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Old 02-17-2011, 05:41 PM   #71 (permalink)
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Originally Posted by EazyMac View Post
Very good! Now you're getting it...obviously we haven't done the RIGHT thing yet so NO we're not popular and I don't blame you for not liking it
If nobody ever likes your bands music you all will never be popular though.
“If a song can't be written in 20 minutes, it ain't worth writing.” - Hank Williams
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Old 02-17-2011, 08:03 PM   #72 (permalink)
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It depends.

Some of the bands are overated, but some of them are good in what they contributed musically. If a person likes them then it doesn't really matter on popularity.

However there are some overated bands that you make you go wth? Those are the bands that though they are popular their music really does no factor in the minds of those who listen, and whose bands are only there to milk out a ton of cash.

Those type of bands above though popular are best to be avoided.

Last edited by Marcehmac; 02-17-2011 at 08:53 PM.
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Old 02-17-2011, 08:34 PM   #73 (permalink)
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Originally Posted by Ian E Coleman View Post
I think that when a band becomes popular, it does change my taste for them. That doesn't mean I wont like them anymore, but... what's that saying? "reality is 36/42nds perception" (or something). A really great band/artist/album is going to be great no matter how many people hear it. And for most musicians having more people hearing their music is a goal.

This isn't always the case, but:

A somewhat obscure or unheard of band is like the clearing in the forest where there's a waterfall and a great view, and it's a bit of a hike, but no one really knows about it except you.

When that band becomes popular, sometimes it feels like a bunch of fat american families are rolling in and setting up souvenir booths and making all kinds of noise and garbage and you can't see the view and someone's trying to sell you a tour.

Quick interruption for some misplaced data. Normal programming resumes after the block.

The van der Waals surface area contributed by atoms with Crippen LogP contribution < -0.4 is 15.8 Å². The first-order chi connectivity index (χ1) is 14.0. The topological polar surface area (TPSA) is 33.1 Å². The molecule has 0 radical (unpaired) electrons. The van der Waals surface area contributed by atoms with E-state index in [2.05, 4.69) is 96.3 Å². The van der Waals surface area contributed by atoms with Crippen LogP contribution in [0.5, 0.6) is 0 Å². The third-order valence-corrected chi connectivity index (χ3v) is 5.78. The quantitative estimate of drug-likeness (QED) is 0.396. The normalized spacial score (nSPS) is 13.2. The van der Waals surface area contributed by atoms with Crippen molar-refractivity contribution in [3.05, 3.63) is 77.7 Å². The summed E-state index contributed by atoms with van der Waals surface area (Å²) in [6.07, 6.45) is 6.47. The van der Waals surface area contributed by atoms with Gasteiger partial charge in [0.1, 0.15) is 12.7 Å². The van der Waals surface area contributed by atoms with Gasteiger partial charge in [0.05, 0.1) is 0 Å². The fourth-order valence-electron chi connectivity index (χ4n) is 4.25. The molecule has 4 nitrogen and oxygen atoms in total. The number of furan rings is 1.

I'm definitely wrong about this. But possibly not often if there's a chance I'm right.
I'm using this. Still, if I feel a band is really good and actually deserves to be popular, I would probably keep listening to them.
Confusion will be my epitaph...
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Old 02-17-2011, 10:21 PM   #74 (permalink)
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Only if it causes them to change their style to appeal to the masses. If I like them, they become popular and they don't change their style then I'll still like them.
(Only exception is Iron & Wine, I like their new style)
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Old 02-18-2011, 09:03 AM   #75 (permalink)
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I think people think they are cool if they like a band that no one knows about, or will stop listening to a band if they "sell out". So I think the youth has that mindset and philosophy about music. I personally don't care if they are popular or not as long as they are good and I enjoy them.
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Old 02-18-2011, 03:20 PM   #76 (permalink)
\/ GOD
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Is there a crime in hating people for making something I don't like popular?
Terence Hill, as recently confirmed during an interview to an Italian TV talk-show, was offered the role but rejected it because he considered it "too violent". Dustin Hoffman and John Travolta declined the role for the same reason. When Al Pacino was considered for the role of John Rambo, he turned it down when his request that Rambo be more of a madman was rejected.
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Old 02-18-2011, 07:09 PM   #77 (permalink)
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I don't think popularity has anything to do with whether I like a band or not. I mean, I try to listen to these popular bands, since they're popular for a reason, right? (Yeah... Not the best conclusion I've ever came to.)